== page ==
Surely, every serious birder is familiar with the family of Tits and the family of Wrens. The former, known as the Paridae family, has scores of species that are found on every inhabited continent excepting S. America and Australia. On the other hand, the Wren family or the Troglodytidae comprise about 80 species globally -- most of them found in the New World and 10 of them can be found right here in the US. And, while 10 may not sound like a whole lot, keep in mind that the whole of Europe and Asia have just a single wren species to enjoy. The situation is a bit reversed on the Paridae front, with the majority of species found in the Old World and only a dozen species of Tits found in the US.

We lead, however, with the Wrentit -- an enigmatic songbird that despite its moniker, is neither wren nor tit:




The Wrentit has been a taxonomic nomad -- like a ship without a home port, it has been classified at various times under the following taxa:
  • The Chamaeidae -- the Wrentit's own monotypic family 
  • The Aegithalidae -- with the long-tailed tits
  • The Paridae -- with the true tits 
  • The Sylviidae -- with the Old World warblers
  • The Timaliidae -- with the Old World babblers 

The composite looks of the Wrentit don't help either -- it certainly has the long tail of the long-tailed tits; the overall body shape of a babbler; the coloration of a wren; the bright eyes of a bushtit and the bill of a warbler. 

Surely, this is a species that exists to confound and defy our understanding of taxonomy. Its ambiguous characteristics are a slap in the face of ornithologists who are generally accustomed to having species fit neatly in their vast system of classification!


Wrentit seen at Ramona Grasslands, San Diego County

Currently, the Wrentit is placed with the Old World Warblers; but, regardless of where it is classified, this shy and sedentary species needs to be on every birder's lifelist for the sheer aura of mystery regarding its taxonomic origins.

The next songbird, seen at Ramona Grasslands, presents no such mystery -- it is decidedly a wren:





Of the 10 wrens in the US, the Rock Wren is our palest. Seen in surroundings befitting its moniker, it is uncanny how well the wren's color and plumage-pattern blend in with the grain of its rocky perch.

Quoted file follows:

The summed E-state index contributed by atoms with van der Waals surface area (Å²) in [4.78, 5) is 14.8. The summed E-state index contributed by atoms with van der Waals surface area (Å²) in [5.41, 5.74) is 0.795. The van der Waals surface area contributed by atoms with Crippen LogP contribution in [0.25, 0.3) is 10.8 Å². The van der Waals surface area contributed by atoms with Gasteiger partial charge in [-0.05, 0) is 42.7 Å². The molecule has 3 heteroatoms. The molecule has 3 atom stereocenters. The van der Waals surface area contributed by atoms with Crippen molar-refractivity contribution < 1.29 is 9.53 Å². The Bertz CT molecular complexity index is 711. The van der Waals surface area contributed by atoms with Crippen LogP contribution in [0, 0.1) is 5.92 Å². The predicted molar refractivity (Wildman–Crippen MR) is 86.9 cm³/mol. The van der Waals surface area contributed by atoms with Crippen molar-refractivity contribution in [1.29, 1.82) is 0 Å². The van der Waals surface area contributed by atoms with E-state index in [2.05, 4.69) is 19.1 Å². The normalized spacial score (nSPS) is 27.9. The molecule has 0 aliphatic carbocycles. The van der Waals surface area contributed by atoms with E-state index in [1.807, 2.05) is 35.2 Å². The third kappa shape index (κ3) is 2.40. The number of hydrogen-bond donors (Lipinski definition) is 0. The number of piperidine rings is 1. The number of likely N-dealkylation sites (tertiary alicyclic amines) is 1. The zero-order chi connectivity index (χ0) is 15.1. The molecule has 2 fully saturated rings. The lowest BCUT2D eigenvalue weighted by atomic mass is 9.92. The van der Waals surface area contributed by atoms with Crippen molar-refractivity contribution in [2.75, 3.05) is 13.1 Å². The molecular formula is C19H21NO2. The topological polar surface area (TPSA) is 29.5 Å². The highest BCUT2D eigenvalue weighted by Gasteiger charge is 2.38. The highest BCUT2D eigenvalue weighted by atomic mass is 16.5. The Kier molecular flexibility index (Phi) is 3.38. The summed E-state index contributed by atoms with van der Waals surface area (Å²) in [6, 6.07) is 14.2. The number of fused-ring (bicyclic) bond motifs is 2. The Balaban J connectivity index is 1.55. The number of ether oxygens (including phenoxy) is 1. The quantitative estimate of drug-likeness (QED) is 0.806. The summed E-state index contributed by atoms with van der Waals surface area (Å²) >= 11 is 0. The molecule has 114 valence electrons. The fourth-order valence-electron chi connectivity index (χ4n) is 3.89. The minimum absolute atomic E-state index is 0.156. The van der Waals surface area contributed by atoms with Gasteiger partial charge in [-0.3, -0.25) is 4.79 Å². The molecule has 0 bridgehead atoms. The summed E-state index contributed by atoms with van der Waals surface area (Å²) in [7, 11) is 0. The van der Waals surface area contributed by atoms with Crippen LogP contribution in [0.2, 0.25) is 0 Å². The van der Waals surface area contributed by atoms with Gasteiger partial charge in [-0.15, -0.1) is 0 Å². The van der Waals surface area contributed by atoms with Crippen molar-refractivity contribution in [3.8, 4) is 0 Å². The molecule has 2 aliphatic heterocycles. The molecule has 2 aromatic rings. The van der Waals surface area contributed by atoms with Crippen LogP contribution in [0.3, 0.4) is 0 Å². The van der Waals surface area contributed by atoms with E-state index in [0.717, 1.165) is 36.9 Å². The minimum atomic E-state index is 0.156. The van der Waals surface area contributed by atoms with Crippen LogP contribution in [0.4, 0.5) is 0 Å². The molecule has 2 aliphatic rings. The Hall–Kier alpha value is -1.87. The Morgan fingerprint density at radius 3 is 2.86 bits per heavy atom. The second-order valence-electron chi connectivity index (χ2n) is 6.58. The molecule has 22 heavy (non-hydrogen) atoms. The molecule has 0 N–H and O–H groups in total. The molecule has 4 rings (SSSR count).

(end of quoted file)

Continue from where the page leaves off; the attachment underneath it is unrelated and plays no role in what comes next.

Rock Wren seen at Ramona Grasslands
This Western wren is an accomplished songster and as befits a denizen of dry, rocky habitat, the Rock Wren never needs to drink water. 


Just like the Rock Wren, the Oak Titmouse (a member of the Paridae or true tits) is also perfectly adapted to its environment -- in this case, the dry oak-woods habitat of the West.




Oak Titmouse seen at Cuesta Park, Mountain View, CA
Oak Titmouse is a plain grey-brown colored tit -- small wonder that it was earlier lumped with the Juniper Titmouse into a single species known unimaginatively as simply "Plain Titmouse". 

We end with the only member of the Aegithalidae, or long-tailed tit family, in the US -- the Bushtit:


Bushtit seen at Ramona Grasslands
Bushtit seen at Cuesta Park

These tiny, energetic songbirds are commonly seen in the West and have been featured in this blog before as observed in California and Texas.

Compound bird names such as Wrentit, Hawk-Owl, Lark Sparrow, Sparrow-Lark, Magpie Lark, etc., remind us of a small number of species that are so enigmatic that they excite our curiosity endlessly for possessing a blend of seemingly unrelated qualities sourced from different bird families. And, the incomparable Wrentit of the West, not related to any other North American bird family, is a great example of precisely such a bird.

Friday, March 11, 2016

In Rapture with Raptors: Golden Eagle, Ferruginous Hawk and White-tailed Kite

[California. March 2016]

Having profiled the Peregrine Falcon in our last post, we continue our rapturous gallop further into raptor territory by profiling an outstanding quartet of birds of prey -- three of which are exclusive to the West Coast:
  • Golden Eagle
  • Ferruginous Hawk
  • White-tailed Kite
  • Red-shouldered Hawk
 We start with the Golden Eagle:



The fabled Golden Eagle is just slightly smaller than the Bald Eagle. However, it is much grander in every other trait -- indeed, there is considerable reason this global raptor was used as a symbol of Imperial Rome and continues to feature on the national coat of arms of several countries today.

By reputation, this eagle is probably the most formidable and fearless hunter in the world; capable of bringing down deer and wolves and reported to carry off prey weighing up to 10 lbs. Astonishingly, Golden Eagles have been documented to attack and kill prey like reindeer weighing 150 lbs! No other raptor extant today has these kind of killing credentials.